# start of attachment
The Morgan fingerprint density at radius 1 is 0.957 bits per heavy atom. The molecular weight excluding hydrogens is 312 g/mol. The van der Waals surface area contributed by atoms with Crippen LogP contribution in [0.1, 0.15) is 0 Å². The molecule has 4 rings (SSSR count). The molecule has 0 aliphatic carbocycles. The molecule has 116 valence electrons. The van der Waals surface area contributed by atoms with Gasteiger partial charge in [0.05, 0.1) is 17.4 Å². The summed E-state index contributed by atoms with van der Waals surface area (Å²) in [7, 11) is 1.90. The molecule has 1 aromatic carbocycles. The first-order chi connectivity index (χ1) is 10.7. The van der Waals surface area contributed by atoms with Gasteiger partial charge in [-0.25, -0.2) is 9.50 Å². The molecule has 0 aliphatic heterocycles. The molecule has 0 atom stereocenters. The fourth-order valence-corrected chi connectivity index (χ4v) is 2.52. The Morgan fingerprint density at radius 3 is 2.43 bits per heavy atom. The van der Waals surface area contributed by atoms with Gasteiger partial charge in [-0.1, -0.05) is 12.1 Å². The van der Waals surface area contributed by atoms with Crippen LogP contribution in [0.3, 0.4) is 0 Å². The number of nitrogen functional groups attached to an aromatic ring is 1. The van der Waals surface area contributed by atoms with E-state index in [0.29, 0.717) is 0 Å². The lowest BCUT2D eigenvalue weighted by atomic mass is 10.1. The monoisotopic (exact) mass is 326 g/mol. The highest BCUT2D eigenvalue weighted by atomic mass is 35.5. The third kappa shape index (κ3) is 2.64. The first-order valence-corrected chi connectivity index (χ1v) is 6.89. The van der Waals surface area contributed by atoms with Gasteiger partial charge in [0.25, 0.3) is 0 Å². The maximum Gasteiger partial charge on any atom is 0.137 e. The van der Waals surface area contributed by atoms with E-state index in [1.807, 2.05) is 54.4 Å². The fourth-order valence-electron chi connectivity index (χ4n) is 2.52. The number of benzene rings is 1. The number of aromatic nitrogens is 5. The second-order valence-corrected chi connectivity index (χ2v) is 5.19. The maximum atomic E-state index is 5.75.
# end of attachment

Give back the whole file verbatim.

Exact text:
The Morgan fingerprint density at radius 1 is 0.957 bits per heavy atom. The molecular weight excluding hydrogens is 312 g/mol. The van der Waals surface area contributed by atoms with Crippen LogP contribution in [0.1, 0.15) is 0 Å². The molecule has 4 rings (SSSR count). The molecule has 0 aliphatic carbocycles. The molecule has 116 valence electrons. The van der Waals surface area contributed by atoms with Gasteiger partial charge in [0.05, 0.1) is 17.4 Å². The summed E-state index contributed by atoms with van der Waals surface area (Å²) in [7, 11) is 1.90. The molecule has 1 aromatic carbocycles. The first-order chi connectivity index (χ1) is 10.7. The van der Waals surface area contributed by atoms with Gasteiger partial charge in [-0.25, -0.2) is 9.50 Å². The molecule has 0 aliphatic heterocycles. The molecule has 0 atom stereocenters. The fourth-order valence-corrected chi connectivity index (χ4v) is 2.52. The Morgan fingerprint density at radius 3 is 2.43 bits per heavy atom. The van der Waals surface area contributed by atoms with Gasteiger partial charge in [-0.1, -0.05) is 12.1 Å². The van der Waals surface area contributed by atoms with Crippen LogP contribution in [0.3, 0.4) is 0 Å². The number of nitrogen functional groups attached to an aromatic ring is 1. The van der Waals surface area contributed by atoms with E-state index in [0.29, 0.717) is 0 Å². The lowest BCUT2D eigenvalue weighted by atomic mass is 10.1. The monoisotopic (exact) mass is 326 g/mol. The highest BCUT2D eigenvalue weighted by atomic mass is 35.5. The third kappa shape index (κ3) is 2.64. The first-order valence-corrected chi connectivity index (χ1v) is 6.89. The van der Waals surface area contributed by atoms with Gasteiger partial charge in [0.25, 0.3) is 0 Å². The maximum Gasteiger partial charge on any atom is 0.137 e. The van der Waals surface area contributed by atoms with E-state index in [1.807, 2.05) is 54.4 Å². The fourth-order valence-electron chi connectivity index (χ4n) is 2.52. The number of benzene rings is 1. The number of aromatic nitrogens is 5. The second-order valence-corrected chi connectivity index (χ2v) is 5.19. The maximum atomic E-state index is 5.75.